8 People Killed In Shooting At Indianapolis FedEx Facility
At least 45 mass shootings have occurred in the U.S. in the last month.
A gunman shot and killed eight people and injured seven others at a FedEx facility in Indianapolis on Thursday night, according to the Indianapolis Metropolitan Police Department (IMPD). Five of those injured were transported to the hospital for treatment, and two were treated by medics on the scene, IMPD said.
Police said Friday that the alleged shooter, who law enforcement identified as a 19-year-old man, died by a self-inflicted gunshot wound shortly before officers arrived.
The alleged gunman was a former employee of the facility, a FedEx spokesperson confirmed to the New York Times. All eight deceased victims were employees of the facility, said FedEx CEO Frederick W. Smith.
IMPD said it has not yet identified a potential motive, as the investigation is ongoing. The FBI is assisting with the investigation. Police said they are now conducting interviews with witnesses and searching the suspect’s home.
IMPD Deputy Chief Craig McCartt said officers responding to a report of shots fired at the facility arrived shortly after 11 p.m. at a “very chaotic and active crime scene.” Based on preliminary witness accounts police have collected as of Friday morning, Deputy Chief McCartt said the suspect drove to the FedEx facility, exited his car, and “pretty quickly started some random shooting” in the parking lot.
“There was no confrontation with anyone that was there. There was no disturbance, there was no argument. He just appeared to randomly start shooting,” Deputy Chief McCartt said. “He did go into the facility for a brief period of time before taking his own life.”
A family reunification center was set up at a nearby Holiday Inn Express, IMPD said. But FedEx employees did not have their cellphones per company policy, which Deputy Chief McCartt said led to some “frustration” because they couldn’t easily contact their families. FedEx is reportedly reconsidering its policy of barring employees from using their cellphones during work hours in the wake of the shooting.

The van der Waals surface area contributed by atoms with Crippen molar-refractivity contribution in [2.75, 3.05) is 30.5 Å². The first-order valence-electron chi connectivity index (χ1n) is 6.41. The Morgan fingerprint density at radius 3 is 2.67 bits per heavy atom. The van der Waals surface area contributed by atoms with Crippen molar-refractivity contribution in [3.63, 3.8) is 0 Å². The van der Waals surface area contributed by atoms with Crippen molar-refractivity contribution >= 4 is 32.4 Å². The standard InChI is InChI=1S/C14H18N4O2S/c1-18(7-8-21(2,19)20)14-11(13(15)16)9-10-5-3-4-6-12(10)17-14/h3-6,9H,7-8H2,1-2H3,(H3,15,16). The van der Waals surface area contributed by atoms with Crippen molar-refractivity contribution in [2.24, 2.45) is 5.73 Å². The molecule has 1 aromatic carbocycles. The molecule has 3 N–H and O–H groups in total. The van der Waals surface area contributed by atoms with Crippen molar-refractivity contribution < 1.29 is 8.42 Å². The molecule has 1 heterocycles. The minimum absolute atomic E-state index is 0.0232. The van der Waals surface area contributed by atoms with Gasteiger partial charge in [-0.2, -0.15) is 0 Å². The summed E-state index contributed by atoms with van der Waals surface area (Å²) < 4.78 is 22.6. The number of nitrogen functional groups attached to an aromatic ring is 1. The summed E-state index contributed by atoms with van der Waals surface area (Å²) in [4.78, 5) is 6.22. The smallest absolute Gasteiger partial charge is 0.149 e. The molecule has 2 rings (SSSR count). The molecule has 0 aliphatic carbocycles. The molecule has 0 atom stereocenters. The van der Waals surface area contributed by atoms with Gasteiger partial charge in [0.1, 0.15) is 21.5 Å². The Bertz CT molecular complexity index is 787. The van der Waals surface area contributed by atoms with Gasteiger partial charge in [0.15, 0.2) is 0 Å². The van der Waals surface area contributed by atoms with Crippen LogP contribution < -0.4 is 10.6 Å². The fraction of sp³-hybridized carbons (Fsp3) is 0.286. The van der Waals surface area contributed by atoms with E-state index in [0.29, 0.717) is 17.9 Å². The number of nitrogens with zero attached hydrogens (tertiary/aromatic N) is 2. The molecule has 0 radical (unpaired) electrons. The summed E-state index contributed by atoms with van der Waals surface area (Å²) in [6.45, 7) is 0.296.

“When you see notifications on your phone, but you’re not getting a text back from your kid and you’re not getting information and you still don’t know where they are … what are you supposed to do?” said Mindy Carson, whose daughter Jessica works at the facility, to the Associated Press.
The Indianapolis shooting marks at least the 45th mass shooting in the U.S. since eight people were killed in shootings at Atlanta-area spas on March 16, according to the Gun Violence Archive. A mass shooting is an incident in which four or more people are injured or killed in a public place.
“What we are left with this morning is grief,” Indianapolis Mayor Joe Hogsett (D) said at the top of the news conference. “Grief for the families of those killed. Grief for the employees who have lost their coworkers and grief for the many Americans struggling to understand how tragedies like this continue to occur again and again.”
To honor the victims of the Indianapolis shooting, President Joe Biden ordered that the U.S. flag be flown at half-staff at the White House and at all other public grounds, including embassies, military facilities, and naval vessels & stations, until sunset on April 20.
“Last night and into the morning in Indianapolis, yet again families had to wait to hear word about the fate of their loved ones,” President Biden said in a statement. “What a cruel wait and fate that has become too normal and happens every day somewhere in our nation. Gun violence is an epidemic in America. But we should not accept it. We must act.”